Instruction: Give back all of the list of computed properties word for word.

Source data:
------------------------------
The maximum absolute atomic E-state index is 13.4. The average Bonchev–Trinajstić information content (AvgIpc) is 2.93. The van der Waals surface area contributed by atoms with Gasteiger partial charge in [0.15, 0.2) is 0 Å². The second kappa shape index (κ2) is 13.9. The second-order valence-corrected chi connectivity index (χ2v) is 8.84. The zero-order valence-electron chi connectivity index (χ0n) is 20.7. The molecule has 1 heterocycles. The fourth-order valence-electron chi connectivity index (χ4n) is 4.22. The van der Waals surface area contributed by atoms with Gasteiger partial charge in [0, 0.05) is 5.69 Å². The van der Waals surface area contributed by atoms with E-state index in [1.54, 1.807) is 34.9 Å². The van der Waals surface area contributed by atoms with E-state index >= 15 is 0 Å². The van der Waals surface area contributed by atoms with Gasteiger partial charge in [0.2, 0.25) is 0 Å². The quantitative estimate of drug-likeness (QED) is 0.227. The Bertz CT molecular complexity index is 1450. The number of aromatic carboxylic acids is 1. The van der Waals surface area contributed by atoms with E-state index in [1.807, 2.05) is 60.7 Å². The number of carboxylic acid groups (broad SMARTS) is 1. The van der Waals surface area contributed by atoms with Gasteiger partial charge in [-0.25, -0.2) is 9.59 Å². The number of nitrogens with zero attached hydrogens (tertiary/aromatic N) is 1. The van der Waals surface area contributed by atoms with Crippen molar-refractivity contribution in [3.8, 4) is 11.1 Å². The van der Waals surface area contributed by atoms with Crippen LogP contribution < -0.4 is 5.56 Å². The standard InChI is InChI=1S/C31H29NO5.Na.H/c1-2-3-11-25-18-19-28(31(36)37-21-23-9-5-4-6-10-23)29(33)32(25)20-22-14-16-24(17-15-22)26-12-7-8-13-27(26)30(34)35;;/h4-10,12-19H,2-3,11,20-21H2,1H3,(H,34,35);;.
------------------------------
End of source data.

The maximum absolute atomic E-state index is 13.4. The average Bonchev–Trinajstić information content (AvgIpc) is 2.93. The van der Waals surface area contributed by atoms with Gasteiger partial charge in [0.15, 0.2) is 0 Å². The second kappa shape index (κ2) is 13.9. The second-order valence-corrected chi connectivity index (χ2v) is 8.84. The zero-order valence-electron chi connectivity index (χ0n) is 20.7. The molecule has 1 heterocycles. The fourth-order valence-electron chi connectivity index (χ4n) is 4.22. The van der Waals surface area contributed by atoms with Gasteiger partial charge in [0, 0.05) is 5.69 Å². The van der Waals surface area contributed by atoms with E-state index in [1.54, 1.807) is 34.9 Å². The van der Waals surface area contributed by atoms with E-state index >= 15 is 0 Å². The van der Waals surface area contributed by atoms with Gasteiger partial charge in [0.2, 0.25) is 0 Å². The quantitative estimate of drug-likeness (QED) is 0.227. The Bertz CT molecular complexity index is 1450. The number of aromatic carboxylic acids is 1. The van der Waals surface area contributed by atoms with E-state index in [1.807, 2.05) is 60.7 Å². The number of carboxylic acid groups (broad SMARTS) is 1. The van der Waals surface area contributed by atoms with Gasteiger partial charge in [-0.25, -0.2) is 9.59 Å². The number of nitrogens with zero attached hydrogens (tertiary/aromatic N) is 1. The van der Waals surface area contributed by atoms with Crippen molar-refractivity contribution in [3.8, 4) is 11.1 Å². The van der Waals surface area contributed by atoms with Crippen LogP contribution < -0.4 is 5.56 Å². The standard InChI is InChI=1S/C31H29NO5.Na.H/c1-2-3-11-25-18-19-28(31(36)37-21-23-9-5-4-6-10-23)29(33)32(25)20-22-14-16-24(17-15-22)26-12-7-8-13-27(26)30(34)35;;/h4-10,12-19H,2-3,11,20-21H2,1H3,(H,34,35);;.